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Simple Ways To Make The Holidays More Engaging For A Parent With Alzheimer’s

Posted on December 17, 2018 with 0 comments

Holiday gatherings can create confusing, stressful situations for parents living with Alzheimer’s. You can make them more comfortable and engaged in holiday festivities by following a few strategies. Remember that your loved one has unique needs, so it’s important to choose strategies that you think will work well for him or her.

Don’t Go Overboard With Holiday Decorations

Keep your holiday decorations simple this year to prevent stress and confusion. The worst culprits usually include blinking lights and large displays.

You should also avoid rearranging furniture or placing decorations in walkways. The changes can increase confusion and might create a hazard.

Play Your Parent’s Favorite Music

Music can help people with Alzheimer’s reconnect to their memories and stay calm during the holidays. Think about the holiday music that your parents played when you were a kid. Make a playlist of the songs that you remember your parent enjoying. More likely than not, the familiar music will help your parent remain present during the festivities.

Keep Groups Small

A large crowd can make anyone feel stressed. The experience becomes even more intense for many people living with Alzheimer’s. When a lot of people gather, the noises and activities can overstimulate your parent.

Instead of hosting a large party, have a few relatives over to celebrate with a meal. You can still throw a large party at another time, but you shouldn’t invite your parent.

Hold Get-Togethers at a Good Time of the Day

Your parent probably feels more lucid and engaged during certain parts of the day. A lot of people living with Alzheimer’s get agitated in the evening. They’ve had all of the stimulation that they can endure for the day, so their symptoms become stronger.

Some people with Alzheimer’s don’t wake up until late in the morning. Plan your gathering for a convenient time that doesn’t interfere with your parent’s sleep and life schedule.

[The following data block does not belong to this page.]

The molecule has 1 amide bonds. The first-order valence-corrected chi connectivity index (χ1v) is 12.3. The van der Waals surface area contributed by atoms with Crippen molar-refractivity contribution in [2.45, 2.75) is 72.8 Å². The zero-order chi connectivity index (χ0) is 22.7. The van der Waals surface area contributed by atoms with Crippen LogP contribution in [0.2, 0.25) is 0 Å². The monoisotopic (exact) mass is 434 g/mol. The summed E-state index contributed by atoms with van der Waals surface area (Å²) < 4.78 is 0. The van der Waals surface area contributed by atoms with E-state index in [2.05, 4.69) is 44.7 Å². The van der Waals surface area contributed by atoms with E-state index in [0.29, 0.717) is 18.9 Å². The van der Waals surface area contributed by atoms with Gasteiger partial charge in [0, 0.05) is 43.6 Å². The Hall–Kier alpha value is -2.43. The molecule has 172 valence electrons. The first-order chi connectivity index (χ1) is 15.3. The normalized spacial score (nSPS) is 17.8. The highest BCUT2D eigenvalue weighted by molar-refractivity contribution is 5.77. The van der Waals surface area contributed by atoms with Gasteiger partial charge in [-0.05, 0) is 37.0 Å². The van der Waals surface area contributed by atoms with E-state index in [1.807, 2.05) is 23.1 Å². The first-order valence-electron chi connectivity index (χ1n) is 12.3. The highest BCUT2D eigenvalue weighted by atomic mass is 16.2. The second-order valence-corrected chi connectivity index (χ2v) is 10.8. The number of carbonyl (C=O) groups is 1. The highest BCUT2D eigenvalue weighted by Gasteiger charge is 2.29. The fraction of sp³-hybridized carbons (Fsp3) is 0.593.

Include Activities Your Parent Loves

Planning activities that your parent loves will keep him or her happier and more connected to the gathering. For instance, if your parent has fond memories of making Christmas cookies, then you can sit down at the kitchen table to make cookies together. If your parent enjoys singing, then start a family sing-along.

Stick to Everyday Foods

A lot of people have lavish holiday meals that include foods they don’t usually eat during the rest of the year. Perhaps you make a turkey, a rich gravy, or sugary cakes.

Many older people have sensitive stomachs that don’t respond well to abrupt changes in diet. Special foods can lead to gastrointestinal issues that will make your parent uncomfortable.

Also, avoid sugar and alcohol during holiday gatherings with your parent. Sugar and alcohol can affect the personalities of people with Alzheimer’s. Your parent could become hostile and aggravated by these substances.

Keep Events Short

Limit how long your events last so you don’t wear out your parent. A couple of hours is usually plenty for most people living with Alzheimer’s. Plus, you don’t want to disturb your parent’s daily schedule more than necessary.

Prepare a Quiet Place to Relax

No matter how much you prepare, your parent may become overstimulated or confused during your holiday gathering. Prepare a quiet place to relax so you can handle outbursts. Your parent will appreciate the opportunity to take breaks when needed.

Your parent can have a meaningful holiday experience as long as you take the symptoms of Alzheimer’s into consideration. Avoid your parent’s triggers, and provide as many comforting, familiar activities as possible.

Above all, you should pay attention to your parent throughout the event. If he or she shows signs of aggravation, then it’s probably time to end the party or have your parent go to a quiet place away from the noise.

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